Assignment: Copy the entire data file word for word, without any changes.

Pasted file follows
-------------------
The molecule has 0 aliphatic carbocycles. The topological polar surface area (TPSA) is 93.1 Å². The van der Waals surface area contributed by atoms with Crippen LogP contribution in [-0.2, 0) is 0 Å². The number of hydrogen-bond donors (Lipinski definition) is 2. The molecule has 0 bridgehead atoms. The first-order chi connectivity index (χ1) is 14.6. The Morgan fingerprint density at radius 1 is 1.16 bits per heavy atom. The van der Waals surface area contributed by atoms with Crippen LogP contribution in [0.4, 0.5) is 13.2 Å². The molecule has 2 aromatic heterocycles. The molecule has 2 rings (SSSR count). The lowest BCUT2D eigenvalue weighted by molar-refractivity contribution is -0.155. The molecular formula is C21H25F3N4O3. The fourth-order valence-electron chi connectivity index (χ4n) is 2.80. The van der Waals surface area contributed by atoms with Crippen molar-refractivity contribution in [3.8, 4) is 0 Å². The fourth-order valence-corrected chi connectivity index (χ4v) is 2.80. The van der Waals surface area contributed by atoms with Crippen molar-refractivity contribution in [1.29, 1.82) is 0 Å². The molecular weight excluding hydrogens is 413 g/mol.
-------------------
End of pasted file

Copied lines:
The molecule has 0 aliphatic carbocycles. The topological polar surface area (TPSA) is 93.1 Å². The van der Waals surface area contributed by atoms with Crippen LogP contribution in [-0.2, 0) is 0 Å². The number of hydrogen-bond donors (Lipinski definition) is 2. The molecule has 0 bridgehead atoms. The first-order chi connectivity index (χ1) is 14.6. The Morgan fingerprint density at radius 1 is 1.16 bits per heavy atom. The van der Waals surface area contributed by atoms with Crippen LogP contribution in [0.4, 0.5) is 13.2 Å². The molecule has 2 aromatic heterocycles. The molecule has 2 rings (SSSR count). The lowest BCUT2D eigenvalue weighted by molar-refractivity contribution is -0.155. The molecular formula is C21H25F3N4O3. The fourth-order valence-electron chi connectivity index (χ4n) is 2.80. The van der Waals surface area contributed by atoms with Crippen molar-refractivity contribution in [3.8, 4) is 0 Å². The fourth-order valence-corrected chi connectivity index (χ4v) is 2.80. The van der Waals surface area contributed by atoms with Crippen molar-refractivity contribution in [1.29, 1.82) is 0 Å². The molecular weight excluding hydrogens is 413 g/mol.